“You don’t get...” Mrs Taff disappears behind a bowl of steaming soup, cut off in mid flow. “...15, or even 10% interest in the bank,” she continues when she reappears.
“I thought we would get cheap…” I say, as a soup plate descends slowly down in front of my face, “...drinks,” I continue, when my companions come back into view. “After all...” I pause. Mrs Scouse’s head is disappearing before my very eyes, replaced by a plate of something steamy and the face of a Portuguese waiter. “...It’s all duty free on the high-seas.”
“Did you know you are all paying...” Mrs Taff is saying.
“Yes, laidee,” the waiter interrupts, sliding something in front of her face.
She waits patiently. “Eleven dollars a day, each, just for entering this room.”
“Yes…” Mrs Scouse wants to join in, but a plate hovers in front of her face.
“It’s in the small print,” her husband springs to her rescue.
“...Extra service charge,” Mrs Scouse has rejoined us.
“‘What?!” We explode in unison.
“Bon appetite,” the waiter tells us.
An alcohol-based hand-gel dispenser, like those on hospital wards, guards every entrance to every dining area. Hawk eyes make sure you comply with the compulsory hand wash. I frown at first but, fair enough, bugs can whip through these tour-boats like a Nebraska twister through a cattle ranch. You can’t be too careful.
When I go to the toilet, realisation dawns. If I ever thought the alcohol dispenser was a bit over the top, I change my mind now. This bog paper is gossamer thin; deadly dangerous. These rolls should come with a finger bowl attached. They might be OK for the constipated masses and genteel ladies from the shires, but they are of little use to a hairy-assed larger shifter like myself. I visualise a lavatorial crisis and implore the room-steward to leave me ample reserves of paper.
We’ve got class here, big-time. Even the stewards and menials are posh. There’s no riffraff anywhere. All the men have dickey bows tucked away somewhere. And all those women come with trunks full of evening gowns and jewellery.
But top of the class are the Grill Passengers. I call them the Grillers. They live on deck eleven, close to heaven. You never see them. Nay. You never know you’ve seen them. They’re like Freemasons, invisible to the naked eye. I suspect that they’re those strange people who sit in the boxes in the theatre and squint at the stage sideways, pretending not to be interested.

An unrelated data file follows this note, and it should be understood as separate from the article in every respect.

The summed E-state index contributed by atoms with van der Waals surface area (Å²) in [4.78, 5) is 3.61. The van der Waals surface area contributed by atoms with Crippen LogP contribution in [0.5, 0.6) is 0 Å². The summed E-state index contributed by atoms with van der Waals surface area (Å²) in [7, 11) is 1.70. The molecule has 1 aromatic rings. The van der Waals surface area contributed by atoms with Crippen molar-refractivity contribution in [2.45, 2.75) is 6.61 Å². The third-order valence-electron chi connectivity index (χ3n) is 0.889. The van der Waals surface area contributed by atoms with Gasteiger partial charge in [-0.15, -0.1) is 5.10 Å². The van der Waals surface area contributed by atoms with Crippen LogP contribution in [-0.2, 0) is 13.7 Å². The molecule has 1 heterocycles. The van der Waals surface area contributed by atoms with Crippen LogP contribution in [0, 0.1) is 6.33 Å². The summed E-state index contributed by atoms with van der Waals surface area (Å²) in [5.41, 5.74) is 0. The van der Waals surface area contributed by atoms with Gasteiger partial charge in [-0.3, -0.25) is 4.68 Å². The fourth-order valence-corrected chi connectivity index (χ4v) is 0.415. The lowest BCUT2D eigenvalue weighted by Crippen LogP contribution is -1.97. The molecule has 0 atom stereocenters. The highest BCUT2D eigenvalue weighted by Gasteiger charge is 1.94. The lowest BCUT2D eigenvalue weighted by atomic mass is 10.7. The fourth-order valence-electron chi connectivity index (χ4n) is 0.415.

I did come across a Griller once. The ship had docked in Tallinn or some such place. The gangway for going ashore was on deck A, which is below deck 1 and about as near to sea level as you can get without wearing a snorkel. So we gets in the lift on deck 8 and presses the button for deck A, like you do. But the lift stops at deck 5 and people get it. They press the button for deck A, like you do. But the lift stops at deck 4 and more people get in. They press the button for deck A, like you do. But the lift stops at deck 3 and more people get in. They press the button for deck A, like you do. Now the lift stops at deck 1. Yippee! This is only one deck above deck A. We’re nearly there.
One woman gets in. We don’t know it, but she’s a Griller. She produces a card, slips it in a slot, and whoosh... the lift shoots back to deck 11, next to heaven, and she gets out without so much as a, “drop dead.”
We press the button for deck A, like you do.
I travel light. Which means that, apart from underpants and socks, which I trample underfoot in the shower, I rely heavily on the services of the local dhobi wallah.
Elizabeth will have none of this. She can sniff out a washing machine at five miles. If there is a launderette in the land she will load me with a pile of grubby castoffs and drag me to it, like a Romanian peasant’s donkey. This routine happens again on the Victoria where every passenger-deck has its dedicated launderette.
So, one Baltic afternoon I find myself, like Mr Woo, in a den full of washerwomen who have gathered to gossip and discuss the optimum temperature for fumigating knickers.
It’s here, in the washing den, that I see her again, the apparition who haunts every launderette in the world.
The door flings open and she barges in; a big fat woman; solid; super-heavyweight; aggressive; Tyson scowl. As always, she’s hugging that massive basket, piled incredibly high with an impossible amount of festering unmentionables.